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Understanding the IPEF: What to expect from U.S.-led economic pact Updated: 2022-05-21 12:35:21 KST


The U.S.-led Indo-Pacific Economic Framework is set to be launched early next week during President Biden's visit to Japan.
The IPEF, which Biden first proposed last October, seeks cooperation in four main areas: fair and resilient trade; supply chain resilience; infrastructure, clean energy and decarbonization; and lastly taxation and anti-corruption.
Its purpose is to achieve regional cooperation on a wide range of issues, and not just trade.

(ENG)
"So it is not confined to economic or international issues concerning free trade and investment of it. It tries to encompass some many other free democratic societies characteristics, like freedom of speech and corruption, more transparent society, including environmental issues, and global warming issues, and reduction of you know, carbon consumption. So, it is comprehensive, totally comprehensive kind of international framework. And that's why this time IPEF is completely different from previous arrangements like you know, FTA or RCEP or CPTPP."

Unlike traditional FTAs, participating countries can pick-and-choose the areas where they would like to make specific commitments.
Also, the IPEF will not include lower tariffs, rather it will seek to minimize supply chain vulnerability and promote investment in the green economy.
South Korea, Japan, Australia, New Zealand and Singapore are all set to join the IPEF.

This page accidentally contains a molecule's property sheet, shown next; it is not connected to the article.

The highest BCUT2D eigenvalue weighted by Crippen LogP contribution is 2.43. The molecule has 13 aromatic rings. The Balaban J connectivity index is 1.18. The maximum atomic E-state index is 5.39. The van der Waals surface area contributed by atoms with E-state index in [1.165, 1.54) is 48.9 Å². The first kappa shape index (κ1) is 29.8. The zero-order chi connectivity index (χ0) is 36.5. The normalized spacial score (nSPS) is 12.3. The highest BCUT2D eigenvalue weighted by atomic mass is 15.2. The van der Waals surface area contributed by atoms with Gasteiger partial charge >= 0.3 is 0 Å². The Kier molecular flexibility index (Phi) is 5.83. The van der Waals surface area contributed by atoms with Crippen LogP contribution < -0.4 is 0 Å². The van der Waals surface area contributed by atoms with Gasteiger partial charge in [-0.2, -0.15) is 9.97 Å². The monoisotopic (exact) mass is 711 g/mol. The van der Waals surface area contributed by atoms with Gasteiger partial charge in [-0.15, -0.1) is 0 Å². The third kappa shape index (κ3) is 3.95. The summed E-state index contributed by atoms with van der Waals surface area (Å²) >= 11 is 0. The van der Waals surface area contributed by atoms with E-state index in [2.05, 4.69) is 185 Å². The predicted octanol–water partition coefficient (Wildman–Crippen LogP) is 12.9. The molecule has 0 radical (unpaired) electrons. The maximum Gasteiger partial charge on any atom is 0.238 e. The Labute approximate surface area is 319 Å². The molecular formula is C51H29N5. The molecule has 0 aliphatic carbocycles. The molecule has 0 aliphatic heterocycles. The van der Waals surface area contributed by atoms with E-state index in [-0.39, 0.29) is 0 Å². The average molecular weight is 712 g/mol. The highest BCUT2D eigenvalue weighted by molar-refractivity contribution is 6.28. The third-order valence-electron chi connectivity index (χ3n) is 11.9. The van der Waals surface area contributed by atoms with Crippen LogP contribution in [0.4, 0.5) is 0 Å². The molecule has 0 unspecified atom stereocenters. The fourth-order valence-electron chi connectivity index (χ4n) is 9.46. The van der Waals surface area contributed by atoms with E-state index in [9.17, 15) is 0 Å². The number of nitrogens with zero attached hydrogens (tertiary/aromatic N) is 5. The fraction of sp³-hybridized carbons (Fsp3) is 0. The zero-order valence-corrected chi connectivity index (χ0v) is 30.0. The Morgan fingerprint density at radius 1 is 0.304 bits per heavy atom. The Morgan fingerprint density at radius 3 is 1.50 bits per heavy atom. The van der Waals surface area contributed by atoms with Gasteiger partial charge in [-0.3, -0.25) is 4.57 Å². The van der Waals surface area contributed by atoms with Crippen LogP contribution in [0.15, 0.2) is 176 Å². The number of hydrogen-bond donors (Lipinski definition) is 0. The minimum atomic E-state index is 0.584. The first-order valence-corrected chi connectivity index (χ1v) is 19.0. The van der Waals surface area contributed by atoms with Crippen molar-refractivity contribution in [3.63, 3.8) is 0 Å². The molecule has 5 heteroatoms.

They are also part of the Regional Comprehensive Economic Partnership a mega trade bloc led by China.
South Korea's trade ministry believes the IPEF will diversify and stabilize the country's supply chain networksand sees this as an opportunity to strengthen its cooperation with the U.S. and regional partners.
There have been some fears over a backlash from China as the framework is widely viewed as a move to counter China’s growing influence in the Indo-Pacific.
South Korea, however, has dismissed those claims and said discussions are under way with China for a follow-up bilateral FTA.
Experts say that the Yoon administration will not leave out China from its free trade talks.

(ENG)
"China is just too close and it is just too big. China will always remain a major economic partner to Korea And because China has grown so much as an economic power, there does need to be some rebalancing in the conditions of the FTA. So, there’ll probably need to be some modification, re-negotiation."

South Korean President Yoon Suk-yeol is expected to virtually attend the IPEF's launching event slated for next Tuesday.
Min Suk-hyen, Arirang News.
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